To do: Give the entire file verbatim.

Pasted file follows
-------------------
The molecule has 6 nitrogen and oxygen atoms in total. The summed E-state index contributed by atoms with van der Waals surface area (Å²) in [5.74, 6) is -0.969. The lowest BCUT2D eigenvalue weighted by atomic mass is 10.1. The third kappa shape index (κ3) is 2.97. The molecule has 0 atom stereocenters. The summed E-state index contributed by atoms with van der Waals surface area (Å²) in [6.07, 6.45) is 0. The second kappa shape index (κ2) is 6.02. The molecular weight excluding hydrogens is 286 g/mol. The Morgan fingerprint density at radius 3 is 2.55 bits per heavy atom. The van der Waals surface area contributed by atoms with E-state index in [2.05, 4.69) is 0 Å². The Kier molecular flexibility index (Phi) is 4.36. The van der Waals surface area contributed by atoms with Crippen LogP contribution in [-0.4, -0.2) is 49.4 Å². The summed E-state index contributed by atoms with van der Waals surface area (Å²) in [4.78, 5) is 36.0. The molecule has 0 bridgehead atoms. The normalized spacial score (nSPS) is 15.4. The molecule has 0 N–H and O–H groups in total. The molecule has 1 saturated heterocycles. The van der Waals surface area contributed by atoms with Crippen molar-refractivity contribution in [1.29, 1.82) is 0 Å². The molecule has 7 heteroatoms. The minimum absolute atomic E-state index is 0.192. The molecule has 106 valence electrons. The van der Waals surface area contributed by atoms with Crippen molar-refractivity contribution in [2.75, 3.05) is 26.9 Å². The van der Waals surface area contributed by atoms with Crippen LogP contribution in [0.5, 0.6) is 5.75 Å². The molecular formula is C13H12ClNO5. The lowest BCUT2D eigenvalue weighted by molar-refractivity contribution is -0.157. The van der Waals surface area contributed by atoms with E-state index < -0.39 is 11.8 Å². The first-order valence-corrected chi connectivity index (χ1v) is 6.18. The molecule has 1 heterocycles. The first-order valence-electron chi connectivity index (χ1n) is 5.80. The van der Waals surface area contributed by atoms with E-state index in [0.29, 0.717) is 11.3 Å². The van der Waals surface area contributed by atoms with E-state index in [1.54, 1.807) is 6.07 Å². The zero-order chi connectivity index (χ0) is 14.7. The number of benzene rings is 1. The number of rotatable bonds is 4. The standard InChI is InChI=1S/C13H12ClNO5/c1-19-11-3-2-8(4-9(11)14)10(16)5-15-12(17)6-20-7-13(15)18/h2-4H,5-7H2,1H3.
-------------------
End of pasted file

The molecule has 6 nitrogen and oxygen atoms in total. The summed E-state index contributed by atoms with van der Waals surface area (Å²) in [5.74, 6) is -0.969. The lowest BCUT2D eigenvalue weighted by atomic mass is 10.1. The third kappa shape index (κ3) is 2.97. The molecule has 0 atom stereocenters. The summed E-state index contributed by atoms with van der Waals surface area (Å²) in [6.07, 6.45) is 0. The second kappa shape index (κ2) is 6.02. The molecular weight excluding hydrogens is 286 g/mol. The Morgan fingerprint density at radius 3 is 2.55 bits per heavy atom. The van der Waals surface area contributed by atoms with E-state index in [2.05, 4.69) is 0 Å². The Kier molecular flexibility index (Phi) is 4.36. The van der Waals surface area contributed by atoms with Crippen LogP contribution in [-0.4, -0.2) is 49.4 Å². The summed E-state index contributed by atoms with van der Waals surface area (Å²) in [4.78, 5) is 36.0. The molecule has 0 bridgehead atoms. The normalized spacial score (nSPS) is 15.4. The molecule has 0 N–H and O–H groups in total. The molecule has 1 saturated heterocycles. The van der Waals surface area contributed by atoms with Crippen molar-refractivity contribution in [1.29, 1.82) is 0 Å². The molecule has 7 heteroatoms. The minimum absolute atomic E-state index is 0.192. The molecule has 106 valence electrons. The van der Waals surface area contributed by atoms with Crippen molar-refractivity contribution in [2.75, 3.05) is 26.9 Å². The van der Waals surface area contributed by atoms with Crippen LogP contribution in [0.5, 0.6) is 5.75 Å². The molecular formula is C13H12ClNO5. The lowest BCUT2D eigenvalue weighted by molar-refractivity contribution is -0.157. The van der Waals surface area contributed by atoms with E-state index < -0.39 is 11.8 Å². The first-order valence-corrected chi connectivity index (χ1v) is 6.18. The molecule has 1 heterocycles. The first-order valence-electron chi connectivity index (χ1n) is 5.80. The van der Waals surface area contributed by atoms with E-state index in [0.29, 0.717) is 11.3 Å². The van der Waals surface area contributed by atoms with E-state index in [1.54, 1.807) is 6.07 Å². The zero-order chi connectivity index (χ0) is 14.7. The number of benzene rings is 1. The number of rotatable bonds is 4. The standard InChI is InChI=1S/C13H12ClNO5/c1-19-11-3-2-8(4-9(11)14)10(16)5-15-12(17)6-20-7-13(15)18/h2-4H,5-7H2,1H3.